Membrane fluctuations offer clues to cells’ health
Gary Boas, firstname.lastname@example.org
For the past five or six years, a team at MIT in Cambridge has been probing the structural, biochemical and mechanical changes induced by the malaria parasite Plasmodium falciparum. These changes include the formation of vacuoles around parasites as they grow in their host red blood cells, decreases in cell volume and the emergence of nanoscale “knobs” on the surface of the cell membranes.
In the Sept. 16 issue of PNAS, a study by the group reported additional changes and how they might be influenced by pathological status. Researchers have long suspected that membranes fluctuate because cells are active and, furthermore, that the amount of vibration can be an indicator of health or disease. But the amount of vibration is so small that you can’t see it with a regular microscope, explained Subra Suresh and Michael Feld, the principal investigators of the study.
The investigators used two noninvasive optical techniques, diffraction phase microscopy and tomographic phase microscopy, to acquire three-dimensional maps of refractive index and membrane fluctuations in P. falciparum-invaded human red blood cells. Understanding these changes could help advance our knowledge of the possible mechanistic pathways in the pathogenesis of malaria.
Figure 1. Shown here are three-dimensional maps of the refractive index and nanoscale cell membrane fluctuations at different maturation stages of the malaria-inducing parasite Plasmodium falciparum, acquired using the noninvasive optical techniques tomographic phase microscopy and diffraction phase microscopy. Color has been added to enhance visualization. Images courtesy of Technology Review.
This work builds directly upon research previously conducted in the lab. “In the last few years,” Suresh said, “we’ve been able to measure, with extreme precision, the way in which the parasite interacts with hemoglobin to stiffen the cell, and we’ve been able to measure, systematically, the extent of stiffening over the course of maturation inside the cell.” Stiffness is also related to membrane vibrations and, in the present study, the investigators wanted to show how vibrations affect stiffness.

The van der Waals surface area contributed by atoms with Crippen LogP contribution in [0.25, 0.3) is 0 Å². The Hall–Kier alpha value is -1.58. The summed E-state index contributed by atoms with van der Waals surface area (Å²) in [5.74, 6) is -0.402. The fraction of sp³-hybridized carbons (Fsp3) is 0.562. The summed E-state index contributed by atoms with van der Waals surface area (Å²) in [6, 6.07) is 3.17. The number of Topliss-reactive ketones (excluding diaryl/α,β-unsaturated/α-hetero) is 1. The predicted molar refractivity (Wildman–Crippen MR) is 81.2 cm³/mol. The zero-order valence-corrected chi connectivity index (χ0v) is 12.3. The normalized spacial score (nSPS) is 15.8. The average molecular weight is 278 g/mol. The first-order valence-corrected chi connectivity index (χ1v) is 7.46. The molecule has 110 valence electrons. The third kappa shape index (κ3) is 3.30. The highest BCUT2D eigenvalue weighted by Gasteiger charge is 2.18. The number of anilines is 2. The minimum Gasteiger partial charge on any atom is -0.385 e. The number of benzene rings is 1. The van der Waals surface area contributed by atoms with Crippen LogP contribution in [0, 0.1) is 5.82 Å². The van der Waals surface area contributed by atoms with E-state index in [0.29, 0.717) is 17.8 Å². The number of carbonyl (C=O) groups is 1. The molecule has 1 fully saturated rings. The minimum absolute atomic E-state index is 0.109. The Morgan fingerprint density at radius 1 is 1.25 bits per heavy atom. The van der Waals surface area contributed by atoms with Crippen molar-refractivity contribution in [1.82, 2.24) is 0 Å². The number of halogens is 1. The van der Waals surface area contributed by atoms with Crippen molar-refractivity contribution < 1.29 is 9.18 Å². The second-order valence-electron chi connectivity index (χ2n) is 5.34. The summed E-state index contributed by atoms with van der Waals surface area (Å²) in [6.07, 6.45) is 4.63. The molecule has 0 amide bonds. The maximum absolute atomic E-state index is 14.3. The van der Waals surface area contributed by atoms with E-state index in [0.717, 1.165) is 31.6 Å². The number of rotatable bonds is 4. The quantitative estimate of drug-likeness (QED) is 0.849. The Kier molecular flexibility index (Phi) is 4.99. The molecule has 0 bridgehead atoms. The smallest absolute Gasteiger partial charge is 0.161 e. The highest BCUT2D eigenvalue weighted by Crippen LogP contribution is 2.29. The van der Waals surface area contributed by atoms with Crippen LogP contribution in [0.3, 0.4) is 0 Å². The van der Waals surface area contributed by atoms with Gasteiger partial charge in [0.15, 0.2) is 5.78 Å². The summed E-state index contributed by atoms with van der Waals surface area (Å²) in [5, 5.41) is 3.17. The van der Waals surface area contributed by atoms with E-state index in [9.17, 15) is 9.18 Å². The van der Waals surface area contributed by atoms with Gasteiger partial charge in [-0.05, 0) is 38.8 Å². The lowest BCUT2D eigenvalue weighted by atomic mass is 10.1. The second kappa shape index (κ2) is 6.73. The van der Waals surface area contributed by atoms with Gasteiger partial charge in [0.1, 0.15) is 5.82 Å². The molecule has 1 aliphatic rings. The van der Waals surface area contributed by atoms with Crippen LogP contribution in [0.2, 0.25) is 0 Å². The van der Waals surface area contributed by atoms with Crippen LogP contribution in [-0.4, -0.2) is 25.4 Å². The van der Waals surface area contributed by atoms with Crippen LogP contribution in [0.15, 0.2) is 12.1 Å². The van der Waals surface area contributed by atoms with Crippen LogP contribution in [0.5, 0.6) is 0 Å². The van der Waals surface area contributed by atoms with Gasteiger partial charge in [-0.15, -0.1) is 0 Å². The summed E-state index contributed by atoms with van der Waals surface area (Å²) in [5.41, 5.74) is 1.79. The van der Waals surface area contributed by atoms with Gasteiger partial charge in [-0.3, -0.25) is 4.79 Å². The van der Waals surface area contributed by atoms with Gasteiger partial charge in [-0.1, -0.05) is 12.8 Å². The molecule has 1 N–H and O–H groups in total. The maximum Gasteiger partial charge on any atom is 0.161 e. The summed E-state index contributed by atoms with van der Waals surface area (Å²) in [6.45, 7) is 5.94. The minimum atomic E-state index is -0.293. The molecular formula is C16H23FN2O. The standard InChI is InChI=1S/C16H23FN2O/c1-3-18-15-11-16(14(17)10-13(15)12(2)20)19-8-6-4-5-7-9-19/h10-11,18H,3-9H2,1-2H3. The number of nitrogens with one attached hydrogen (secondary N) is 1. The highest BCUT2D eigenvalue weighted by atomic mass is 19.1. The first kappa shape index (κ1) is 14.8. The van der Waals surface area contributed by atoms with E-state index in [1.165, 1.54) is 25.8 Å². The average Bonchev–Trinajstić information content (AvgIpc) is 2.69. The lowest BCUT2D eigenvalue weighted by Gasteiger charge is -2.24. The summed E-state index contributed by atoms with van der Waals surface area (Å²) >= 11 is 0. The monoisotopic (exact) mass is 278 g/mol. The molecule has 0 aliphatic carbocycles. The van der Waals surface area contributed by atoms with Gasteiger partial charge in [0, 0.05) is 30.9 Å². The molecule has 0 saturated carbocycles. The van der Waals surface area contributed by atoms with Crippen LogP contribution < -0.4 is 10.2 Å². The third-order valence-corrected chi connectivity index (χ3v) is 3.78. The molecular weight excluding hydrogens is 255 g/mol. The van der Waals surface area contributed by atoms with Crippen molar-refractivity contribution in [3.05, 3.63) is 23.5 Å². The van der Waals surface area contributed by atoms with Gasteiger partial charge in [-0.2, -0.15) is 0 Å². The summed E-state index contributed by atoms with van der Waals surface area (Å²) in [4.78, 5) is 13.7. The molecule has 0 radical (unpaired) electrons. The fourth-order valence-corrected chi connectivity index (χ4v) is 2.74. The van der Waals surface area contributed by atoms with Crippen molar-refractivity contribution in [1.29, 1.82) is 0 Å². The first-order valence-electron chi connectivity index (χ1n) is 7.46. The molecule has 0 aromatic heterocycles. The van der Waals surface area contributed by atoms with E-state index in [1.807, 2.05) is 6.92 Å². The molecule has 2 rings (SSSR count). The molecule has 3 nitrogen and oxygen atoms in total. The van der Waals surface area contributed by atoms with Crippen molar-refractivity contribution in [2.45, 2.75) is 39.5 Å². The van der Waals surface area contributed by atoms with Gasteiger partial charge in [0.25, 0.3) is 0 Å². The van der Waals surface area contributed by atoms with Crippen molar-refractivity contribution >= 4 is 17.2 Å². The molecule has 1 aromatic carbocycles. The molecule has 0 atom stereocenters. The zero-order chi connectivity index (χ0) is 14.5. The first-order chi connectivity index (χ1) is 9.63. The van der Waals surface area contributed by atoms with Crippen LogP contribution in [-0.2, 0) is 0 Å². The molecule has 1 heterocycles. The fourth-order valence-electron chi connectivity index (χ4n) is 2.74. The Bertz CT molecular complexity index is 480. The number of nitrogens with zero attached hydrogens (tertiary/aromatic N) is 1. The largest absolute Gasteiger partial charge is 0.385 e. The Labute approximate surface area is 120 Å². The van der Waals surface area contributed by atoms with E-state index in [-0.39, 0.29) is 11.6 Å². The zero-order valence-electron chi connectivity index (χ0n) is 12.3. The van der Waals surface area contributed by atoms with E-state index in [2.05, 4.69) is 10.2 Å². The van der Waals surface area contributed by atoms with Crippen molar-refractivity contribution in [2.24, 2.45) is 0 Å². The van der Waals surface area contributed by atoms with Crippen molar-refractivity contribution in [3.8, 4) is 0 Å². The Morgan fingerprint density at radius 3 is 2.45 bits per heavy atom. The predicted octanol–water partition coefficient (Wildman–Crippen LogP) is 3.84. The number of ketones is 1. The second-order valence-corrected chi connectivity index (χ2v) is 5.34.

Focus on fever
Suresh and colleagues focused on the periodic episodes of high fever that are found with P. falciparum malaria. Previous studies have shown that both survival rate and deformability of red blood cells infected by the parasite are influenced by the presence of fever and that deformability is more pronounced at fever temperatures (41 °C) than at physiological temperatures (37 °C).
Figure 2. The investigators reconstructed three-dimensional images of infected human red blood cells at different stages of parasite development, based on the 3-D maps of the refractive index in the cells. Healthy cells exhibited a characteristic biconcave shape (top cell). During the early stage of parasite maturation (middle), the parasitophorus vacuole is shown as a yellow region. In a later stage, parasitized red blood cells are subjected to severe morphological changes (bottom). The blue regions inside the cell indicate parasite-produced hemozoin, a crystallized form of digested hemoglobin.
The in vitro experiments on which these studies are based do not provide a full picture, however. The changes in deformability may not be reversible and, therefore, the effects of fever might remain even after normal physiological temperature is restored. Suresh and colleagues looked into this possibility by measuring the deformability of infected cells at physiological temperature after exposing them to fever temperatures, simulating the conditions of a fever episode. They compared these measurements with those static measurements obtained at physiological and fever temperatures.